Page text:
My personal memories of Skoby’s run the gamut, from trivial, snapshot-like glimpses of a particular moment not associated with any particular “life event,” to milestone moments for me and my family.
Glimpses: A local mogul’s wife brushed past me during happy hour in the wildly-crowded Back Room, circa 1982, and I instantly recognized her perfume as the then-oh-so-exclusive Giorgio. And I blurted out “Giorgio!” I instantly grew in her esteem. She asked my name. From then on, when we passed, she spoke and asked how I was or what I’d been up to. I had only been to Giorgio, the famous store on Rodeo Drive in Beverly Hills exactly one time. Just a few weeks earlier while in L.A. to attend a friend’s wedding. Otherwise, I’d not have had any clue about that perfume until it was marketed in department stores nationwide. Chris Ponichtera (Davenport back then) taught me to play backgammon at Skoby’s, in the Clown Bar upstairs (while eating freshly-popped popcorn and both of us discussing clothes-buying habits with Sherron Lane). I almost watched the fireworks for the first ever Fun Fest from the Skoby’s roof. Hal Carmack started to lead me and another guest or two in that direction. We made it into the attic, through the doorway in the actual bar of the Clown Bar, before he decided better and we went downstairs and watched from the parking lot above “the grove” between Skoby’s and Konnorock Road. I caused a waitress to have singed eyebrows one evening when I decided I would light the gas logs in the fireplace Carmack (Pal’s cousin and the man who knew how to make-it-work for any building project - from the sign over Pal’s #1 on Revere Street to all the curiosities at Skoby’s) had ingeniously added to the second-floor Tavern. I turned the gas on, but couldn’t get the flame to light. I turned the gas on higher. And higher. Still no flame, no matter how many matches I lit and threw onto the “logs.” So, I finally walked to the bar and asked the cocktail waitress if she could light it for me. She didn’t realize I’d left the gas running for a bit. When she lit a match and leaned right down into the logs “whoof” big flare up. Rick Barger introducing me to dishes such as ratatouille and ceviche and how to pronounce Gruyere (and many other items). I remember a bartender letting me know, as if he were reminding himself — not pointing out my lack of knowledge — that to “freshen your drink” meant simply to add ice, not create a drink (nor add, therefore, to your tab).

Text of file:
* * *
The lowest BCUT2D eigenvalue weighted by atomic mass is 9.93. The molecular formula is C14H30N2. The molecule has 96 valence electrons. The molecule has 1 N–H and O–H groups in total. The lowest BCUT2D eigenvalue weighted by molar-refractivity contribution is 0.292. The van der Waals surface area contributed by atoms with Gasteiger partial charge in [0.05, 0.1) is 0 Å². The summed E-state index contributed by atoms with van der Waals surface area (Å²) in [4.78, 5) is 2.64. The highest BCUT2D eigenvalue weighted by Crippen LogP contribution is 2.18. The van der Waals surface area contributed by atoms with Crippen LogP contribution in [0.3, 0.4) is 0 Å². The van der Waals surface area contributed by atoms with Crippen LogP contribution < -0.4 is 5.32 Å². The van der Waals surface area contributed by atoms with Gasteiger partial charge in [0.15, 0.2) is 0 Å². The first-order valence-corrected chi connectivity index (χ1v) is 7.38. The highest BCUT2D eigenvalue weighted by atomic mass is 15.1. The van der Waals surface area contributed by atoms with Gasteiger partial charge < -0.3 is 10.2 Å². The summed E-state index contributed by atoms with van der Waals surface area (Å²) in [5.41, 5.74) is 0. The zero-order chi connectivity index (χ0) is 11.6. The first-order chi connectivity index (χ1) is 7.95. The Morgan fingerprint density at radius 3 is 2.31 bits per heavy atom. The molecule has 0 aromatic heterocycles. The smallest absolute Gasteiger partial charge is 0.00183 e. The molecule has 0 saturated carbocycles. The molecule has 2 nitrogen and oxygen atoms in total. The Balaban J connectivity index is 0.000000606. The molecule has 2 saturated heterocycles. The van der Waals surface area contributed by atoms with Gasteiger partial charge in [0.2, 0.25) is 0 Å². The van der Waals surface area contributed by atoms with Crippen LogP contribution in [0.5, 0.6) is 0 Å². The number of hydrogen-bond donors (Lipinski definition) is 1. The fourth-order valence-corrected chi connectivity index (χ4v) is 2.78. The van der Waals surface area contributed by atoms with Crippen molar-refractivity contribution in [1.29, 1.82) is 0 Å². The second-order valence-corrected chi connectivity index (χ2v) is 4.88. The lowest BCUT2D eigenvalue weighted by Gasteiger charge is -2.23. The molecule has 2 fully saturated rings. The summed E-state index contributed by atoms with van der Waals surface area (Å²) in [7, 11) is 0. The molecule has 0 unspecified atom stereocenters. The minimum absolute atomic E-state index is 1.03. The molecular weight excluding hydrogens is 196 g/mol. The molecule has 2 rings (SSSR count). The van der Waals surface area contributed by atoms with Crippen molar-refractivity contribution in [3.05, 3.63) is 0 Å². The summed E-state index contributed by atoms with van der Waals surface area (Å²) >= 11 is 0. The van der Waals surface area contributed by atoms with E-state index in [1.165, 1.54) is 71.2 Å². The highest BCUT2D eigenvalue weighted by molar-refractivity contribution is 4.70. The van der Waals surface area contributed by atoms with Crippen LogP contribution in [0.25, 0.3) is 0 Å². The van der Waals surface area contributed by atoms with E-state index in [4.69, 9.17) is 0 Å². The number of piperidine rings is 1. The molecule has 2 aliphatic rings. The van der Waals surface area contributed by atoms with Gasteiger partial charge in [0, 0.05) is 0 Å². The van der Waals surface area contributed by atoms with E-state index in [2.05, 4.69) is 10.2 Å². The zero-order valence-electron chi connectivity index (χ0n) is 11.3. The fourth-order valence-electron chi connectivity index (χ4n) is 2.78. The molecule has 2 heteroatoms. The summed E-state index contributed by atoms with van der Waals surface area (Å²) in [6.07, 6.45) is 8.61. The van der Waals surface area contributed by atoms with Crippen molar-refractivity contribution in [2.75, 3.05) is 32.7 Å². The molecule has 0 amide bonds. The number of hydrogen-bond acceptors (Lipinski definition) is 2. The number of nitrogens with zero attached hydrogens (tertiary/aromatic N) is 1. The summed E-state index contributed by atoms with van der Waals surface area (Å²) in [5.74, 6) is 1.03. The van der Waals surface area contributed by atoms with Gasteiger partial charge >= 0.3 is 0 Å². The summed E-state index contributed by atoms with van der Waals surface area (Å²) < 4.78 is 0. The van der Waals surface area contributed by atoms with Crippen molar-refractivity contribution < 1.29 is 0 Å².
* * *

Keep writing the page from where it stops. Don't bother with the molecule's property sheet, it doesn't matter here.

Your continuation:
Family stuff: My 18th, 19th, and 21st birthdays. My 40th birthday. Many others. My grandmother’s (Maude Ward Osborne’s) 90th and 94th birthdays (others with her, too, but these two especially because for the 90th my parents hosted a huge BBQ, catered by Skoby’s Pantry, and the 94th because it was her last (just close family in the Orient, all to ourselves). Too many New Year’s Eve’s to count, but especially those spent with my parents. My parent’s stories of their early anniversaries in the late 1950s (My mother just this week, for the first time ever, described to me in great detail the outfit she wore to Skoby’s when my Dad took her for her first anniversary dinner there). And their 50th wedding anniversary in 2005 (the first party hosted in the restaurant after it transitioned to Virginia Intermont College operations).
There are things I still crave from Skoby’s: port wine cheese on melba toast, butter on sesame rounds, Skoby’s Perfect Salad, Back Room Chicken Sandwiches; meat traps; Greek Salad, Fried Ice Cream with a little drizzle of amaretto or Frangelico or creme de menthe; Curb Burgers; onion rings (by the foot, my father always ordered at least one foot for the table); blue cheese dressing. house dressing; and cocktail sauce like no other.
But what I miss the most, of course, is that feeling we all shared again last week — of being made to feel special, yet as comfortable as if being at home.
Thank you Pal and Sharon. Thanks to the rest of your family — both immediate, and the greater Skoby’s one all of you cultivated so lovingly over all these years.